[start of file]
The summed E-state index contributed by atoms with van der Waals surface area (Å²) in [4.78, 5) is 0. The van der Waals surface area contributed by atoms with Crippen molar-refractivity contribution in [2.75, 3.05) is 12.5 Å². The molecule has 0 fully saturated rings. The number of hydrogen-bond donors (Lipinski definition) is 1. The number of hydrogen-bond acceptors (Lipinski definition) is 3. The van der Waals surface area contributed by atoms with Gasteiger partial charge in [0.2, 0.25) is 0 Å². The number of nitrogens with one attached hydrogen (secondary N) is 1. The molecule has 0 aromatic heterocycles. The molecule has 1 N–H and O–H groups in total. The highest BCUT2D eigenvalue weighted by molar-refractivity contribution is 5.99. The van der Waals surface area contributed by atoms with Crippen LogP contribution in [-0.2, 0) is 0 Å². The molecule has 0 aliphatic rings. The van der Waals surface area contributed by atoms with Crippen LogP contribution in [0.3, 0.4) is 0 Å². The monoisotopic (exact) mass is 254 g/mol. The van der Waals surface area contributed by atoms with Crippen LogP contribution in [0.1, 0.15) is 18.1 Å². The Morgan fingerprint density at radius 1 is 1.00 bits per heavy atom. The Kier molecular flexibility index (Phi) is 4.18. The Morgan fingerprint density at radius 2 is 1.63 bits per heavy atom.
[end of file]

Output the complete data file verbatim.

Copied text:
The summed E-state index contributed by atoms with van der Waals surface area (Å²) in [4.78, 5) is 0. The van der Waals surface area contributed by atoms with Crippen molar-refractivity contribution in [2.75, 3.05) is 12.5 Å². The molecule has 0 fully saturated rings. The number of hydrogen-bond donors (Lipinski definition) is 1. The number of hydrogen-bond acceptors (Lipinski definition) is 3. The van der Waals surface area contributed by atoms with Gasteiger partial charge in [0.2, 0.25) is 0 Å². The number of nitrogens with one attached hydrogen (secondary N) is 1. The molecule has 0 aromatic heterocycles. The molecule has 1 N–H and O–H groups in total. The highest BCUT2D eigenvalue weighted by molar-refractivity contribution is 5.99. The van der Waals surface area contributed by atoms with Crippen LogP contribution in [-0.2, 0) is 0 Å². The molecule has 0 aliphatic rings. The van der Waals surface area contributed by atoms with Crippen LogP contribution in [0.3, 0.4) is 0 Å². The monoisotopic (exact) mass is 254 g/mol. The van der Waals surface area contributed by atoms with Crippen LogP contribution in [0.1, 0.15) is 18.1 Å². The Morgan fingerprint density at radius 1 is 1.00 bits per heavy atom. The Kier molecular flexibility index (Phi) is 4.18. The Morgan fingerprint density at radius 2 is 1.63 bits per heavy atom.